11. Effects of intrinsic decoherence on various correlations and quantum dense coding in a two superconducting charge qubit system

    NASA Astrophysics Data System (ADS)

    Wang, Fei; Maimaitiyiming-Tusun; Parouke-Paerhati; Ahmad-Abliz

    2015-09-01

    The influence of intrinsic decoherence on various correlations and dense coding in a model which consists of two identical superconducting charge qubits coupled by a fixed capacitor is investigated. The results show that, despite the intrinsic decoherence, the correlations as well as the dense coding channel capacity can be effectively increased via the combination of system parameters, i.e., the mutual coupling energy between the two charge qubits is larger than the Josephson energy of the qubit. The bigger the difference between them is, the better the effect is. Project supported by the Project to Develop Outstanding Young Scientific Talents of China (Grant No. 2013711019), the Natural Science Foundation of Xinjiang Province, China (Grant No. 2012211A052), the Foundation for Key Program of Ministry of Education of China (Grant No. 212193), and the Innovative Foundation for Graduate Students Granted by the Key Subjects of Theoretical Physics of Xinjiang Province, China (Grant No. LLWLL201301).

  12. The brain correlates of the effects of monetary and verbal rewards on intrinsic motivation

    PubMed Central

    Albrecht, Konstanze; Abeler, Johannes; Weber, Bernd; Falk, Armin

    2014-01-01

    Apart from everyday duties, such as doing the laundry or cleaning the house, there are tasks we do for pleasure and enjoyment. We do such tasks, like solving crossword puzzles or reading novels, without any external pressure or force; instead, we are intrinsically motivated: we do the tasks because we enjoy doing them. Previous studies suggest that external rewards, i.e., rewards from the outside, affect the intrinsic motivation to engage in a task: while performance-based monetary rewards are perceived as controlling and induce a business-contract framing, verbal rewards praising one's competence can enhance the perceived self-determination. Accordingly, the former have been shown to decrease intrinsic motivation, whereas the latter have been shown to increase intrinsic motivation. The present study investigated the neural processes underlying the effects of monetary and verbal rewards on intrinsic motivation in a group of 64 subjects applying functional magnetic resonance imaging (fMRI). We found that, when participants received positive performance feedback, activation in the anterior striatum and midbrain was affected by the nature of the reward; compared to a non-rewarded control group, activation was higher while monetary rewards were administered. However, we did not find a decrease in activation after reward withdrawal. In contrast, we found an increase in activation for verbal rewards: after verbal rewards had been withdrawn, participants showed a higher activation in the aforementioned brain areas when they received success compared to failure feedback. We further found that, while participants worked on the task, activation in the lateral prefrontal cortex was enhanced after the verbal rewards were administered and withdrawn. PMID:25278834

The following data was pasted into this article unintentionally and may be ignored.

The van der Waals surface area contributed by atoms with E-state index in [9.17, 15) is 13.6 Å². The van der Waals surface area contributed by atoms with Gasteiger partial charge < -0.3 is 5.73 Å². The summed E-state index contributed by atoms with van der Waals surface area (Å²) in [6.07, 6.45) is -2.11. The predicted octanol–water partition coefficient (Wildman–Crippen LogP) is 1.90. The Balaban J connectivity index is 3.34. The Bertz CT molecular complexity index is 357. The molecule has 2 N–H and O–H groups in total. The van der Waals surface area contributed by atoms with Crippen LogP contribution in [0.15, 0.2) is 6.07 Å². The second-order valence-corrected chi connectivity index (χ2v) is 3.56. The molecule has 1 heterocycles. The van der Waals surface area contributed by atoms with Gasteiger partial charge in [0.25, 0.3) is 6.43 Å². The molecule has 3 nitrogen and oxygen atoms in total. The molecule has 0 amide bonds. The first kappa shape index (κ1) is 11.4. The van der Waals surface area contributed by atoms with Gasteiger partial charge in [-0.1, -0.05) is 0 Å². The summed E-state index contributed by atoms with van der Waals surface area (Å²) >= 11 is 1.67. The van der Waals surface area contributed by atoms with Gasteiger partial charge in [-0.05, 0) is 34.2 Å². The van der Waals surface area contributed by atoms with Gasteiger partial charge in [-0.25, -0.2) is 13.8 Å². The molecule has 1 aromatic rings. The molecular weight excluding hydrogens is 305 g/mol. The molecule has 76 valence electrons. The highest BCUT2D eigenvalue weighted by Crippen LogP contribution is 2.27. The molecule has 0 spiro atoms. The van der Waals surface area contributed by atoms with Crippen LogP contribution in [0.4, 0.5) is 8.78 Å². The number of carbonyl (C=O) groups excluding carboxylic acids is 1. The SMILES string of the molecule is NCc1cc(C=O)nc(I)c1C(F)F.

13. The brain correlates of the effects of monetary and verbal rewards on intrinsic motivation.

    PubMed

    Albrecht, Konstanze; Abeler, Johannes; Weber, Bernd; Falk, Armin

    2014-01-01

    Apart from everyday duties, such as doing the laundry or cleaning the house, there are tasks we do for pleasure and enjoyment. We do such tasks, like solving crossword puzzles or reading novels, without any external pressure or force; instead, we are intrinsically motivated: we do the tasks because we enjoy doing them. Previous studies suggest that external rewards, i.e., rewards from the outside, affect the intrinsic motivation to engage in a task: while performance-based monetary rewards are perceived as controlling and induce a business-contract framing, verbal rewards praising one's competence can enhance the perceived self-determination. Accordingly, the former have been shown to decrease intrinsic motivation, whereas the latter have been shown to increase intrinsic motivation. The present study investigated the neural processes underlying the effects of monetary and verbal rewards on intrinsic motivation in a group of 64 subjects applying functional magnetic resonance imaging (fMRI). We found that, when participants received positive performance feedback, activation in the anterior striatum and midbrain was affected by the nature of the reward; compared to a non-rewarded control group, activation was higher while monetary rewards were administered. However, we did not find a decrease in activation after reward withdrawal. In contrast, we found an increase in activation for verbal rewards: after verbal rewards had been withdrawn, participants showed a higher activation in the aforementioned brain areas when they received success compared to failure feedback. We further found that, while participants worked on the task, activation in the lateral prefrontal cortex was enhanced after the verbal rewards were administered and withdrawn.

  14. Recent Development in Determining Spontaneous Heating Susceptibility of Indian Coals and Its Correlation with Intrinsic Parameters of Coal

    NASA Astrophysics Data System (ADS)

    Ray, Santosh Kumar; Panigrahi, Durga Charan

    2015-10-01

    The paper describes a new electro-chemical method called wet oxidation potential technique for determining the susceptibility of coal to spontaneous combustion. Altogether 78 coal samples collected from thirteen different mining companies spreading over most of the Indian coalfields have been used for this experimental investigation. Experiments have also been carried out for proximate and ultimate analyses of coal. Susceptibility index obtained from wet oxidation potential was correlated with intrinsic parameters of coal. It has been found that susceptibility index bears a good correlation with moisture content, volatile matter, oxygen, hydrogen and carbon content of coal.